Have a long engagement

When you’re choosing vendors for your big day, you’ll usually put a deposit down to secure the date and time, and then you’ll pay the rest between one and three months out from your wedding. If you have a long engagement, then the time between your deposits and remaining payments might be enough for you and your partner to save the money and pay the vendors without dipping into your savings account.

After getting engaged, consider waiting 18 months to two years before having the ceremony. If you book your big vendors (think venue and caterer) within the first three months of getting engaged, that will give you plenty of time to save for the remainder of the bill.

Having these big vendors booked will also help you adjust other parts of your budget. If the vendor happened to be less expensive that originally planned, then you can move that money around to other parts of your budget, such as the flowers or invitations.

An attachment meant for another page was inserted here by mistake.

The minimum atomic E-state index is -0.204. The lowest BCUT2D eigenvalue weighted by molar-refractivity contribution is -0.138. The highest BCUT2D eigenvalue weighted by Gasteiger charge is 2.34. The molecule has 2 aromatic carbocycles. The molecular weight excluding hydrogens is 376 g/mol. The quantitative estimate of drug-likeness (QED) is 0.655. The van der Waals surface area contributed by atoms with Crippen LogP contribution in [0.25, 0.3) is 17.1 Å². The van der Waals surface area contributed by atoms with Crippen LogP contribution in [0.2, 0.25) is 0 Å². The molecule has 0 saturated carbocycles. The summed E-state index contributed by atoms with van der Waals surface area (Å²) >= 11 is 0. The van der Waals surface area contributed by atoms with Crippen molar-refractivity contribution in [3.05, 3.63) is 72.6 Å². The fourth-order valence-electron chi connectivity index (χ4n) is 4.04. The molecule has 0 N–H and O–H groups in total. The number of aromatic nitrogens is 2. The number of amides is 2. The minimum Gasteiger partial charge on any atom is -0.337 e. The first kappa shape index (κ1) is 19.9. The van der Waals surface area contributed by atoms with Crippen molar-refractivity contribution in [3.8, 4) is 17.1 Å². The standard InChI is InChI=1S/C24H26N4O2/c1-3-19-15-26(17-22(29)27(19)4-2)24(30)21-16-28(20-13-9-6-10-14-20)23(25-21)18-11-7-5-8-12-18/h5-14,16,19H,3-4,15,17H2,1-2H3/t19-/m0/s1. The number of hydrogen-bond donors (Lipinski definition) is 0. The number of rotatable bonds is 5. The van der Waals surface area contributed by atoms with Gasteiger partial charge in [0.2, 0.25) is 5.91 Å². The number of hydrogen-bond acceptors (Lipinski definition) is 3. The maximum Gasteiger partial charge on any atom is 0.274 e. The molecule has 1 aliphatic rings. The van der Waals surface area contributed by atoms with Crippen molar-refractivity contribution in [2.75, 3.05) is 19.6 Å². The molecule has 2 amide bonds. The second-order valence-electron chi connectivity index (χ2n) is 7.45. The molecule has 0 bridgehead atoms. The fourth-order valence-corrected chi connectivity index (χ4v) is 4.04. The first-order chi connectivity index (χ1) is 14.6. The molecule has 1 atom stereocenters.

Get crafty

You’d be surprised what the power of Pinterest can teach you. Instead of buying centerpieces, you can learn how to make them yourself. Want all of the bridesmaids to have matching, unique jewelry? Why not buy the beads and create your own design? If you can buy flowers wholesale, then you can make your own arrangements and bouquets, saving yourself a little green in the process.

Getting crafty and creating your own centerpieces and arrangements can save you a lot of money in the long run, and you’ll find hundreds of cool tutorials on YouTube and Pinterest to inspire you and walk you through each project.